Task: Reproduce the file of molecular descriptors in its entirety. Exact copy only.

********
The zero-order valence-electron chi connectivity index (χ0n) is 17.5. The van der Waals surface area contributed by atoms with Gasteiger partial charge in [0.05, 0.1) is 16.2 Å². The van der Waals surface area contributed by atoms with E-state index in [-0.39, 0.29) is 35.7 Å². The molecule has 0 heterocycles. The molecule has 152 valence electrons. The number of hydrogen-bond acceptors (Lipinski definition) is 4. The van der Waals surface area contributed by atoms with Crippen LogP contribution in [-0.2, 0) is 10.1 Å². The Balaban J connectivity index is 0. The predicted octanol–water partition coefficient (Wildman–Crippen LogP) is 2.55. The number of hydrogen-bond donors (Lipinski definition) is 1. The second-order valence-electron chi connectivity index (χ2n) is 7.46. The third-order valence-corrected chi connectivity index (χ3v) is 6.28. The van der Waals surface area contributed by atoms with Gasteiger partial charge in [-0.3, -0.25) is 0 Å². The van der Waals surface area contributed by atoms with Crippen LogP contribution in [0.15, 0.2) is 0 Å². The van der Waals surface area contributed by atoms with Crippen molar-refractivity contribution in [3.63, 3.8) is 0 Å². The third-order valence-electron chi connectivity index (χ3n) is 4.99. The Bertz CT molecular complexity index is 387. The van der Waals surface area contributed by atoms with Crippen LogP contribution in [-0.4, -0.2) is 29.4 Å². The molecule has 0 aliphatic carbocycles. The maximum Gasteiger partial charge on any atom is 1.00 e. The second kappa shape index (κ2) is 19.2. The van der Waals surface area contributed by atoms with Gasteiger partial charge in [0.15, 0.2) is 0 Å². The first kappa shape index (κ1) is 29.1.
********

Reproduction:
The zero-order valence-electron chi connectivity index (χ0n) is 17.5. The van der Waals surface area contributed by atoms with Gasteiger partial charge in [0.05, 0.1) is 16.2 Å². The van der Waals surface area contributed by atoms with E-state index in [-0.39, 0.29) is 35.7 Å². The molecule has 0 heterocycles. The molecule has 152 valence electrons. The number of hydrogen-bond acceptors (Lipinski definition) is 4. The van der Waals surface area contributed by atoms with Crippen LogP contribution in [-0.2, 0) is 10.1 Å². The Balaban J connectivity index is 0. The predicted octanol–water partition coefficient (Wildman–Crippen LogP) is 2.55. The number of hydrogen-bond donors (Lipinski definition) is 1. The second-order valence-electron chi connectivity index (χ2n) is 7.46. The third-order valence-corrected chi connectivity index (χ3v) is 6.28. The van der Waals surface area contributed by atoms with Gasteiger partial charge in [-0.3, -0.25) is 0 Å². The van der Waals surface area contributed by atoms with Crippen LogP contribution in [0.15, 0.2) is 0 Å². The van der Waals surface area contributed by atoms with Crippen molar-refractivity contribution in [3.63, 3.8) is 0 Å². The third-order valence-electron chi connectivity index (χ3n) is 4.99. The Bertz CT molecular complexity index is 387. The van der Waals surface area contributed by atoms with Crippen LogP contribution in [-0.4, -0.2) is 29.4 Å². The molecule has 0 aliphatic carbocycles. The maximum Gasteiger partial charge on any atom is 1.00 e. The second kappa shape index (κ2) is 19.2. The van der Waals surface area contributed by atoms with Gasteiger partial charge in [0.15, 0.2) is 0 Å². The first kappa shape index (κ1) is 29.1.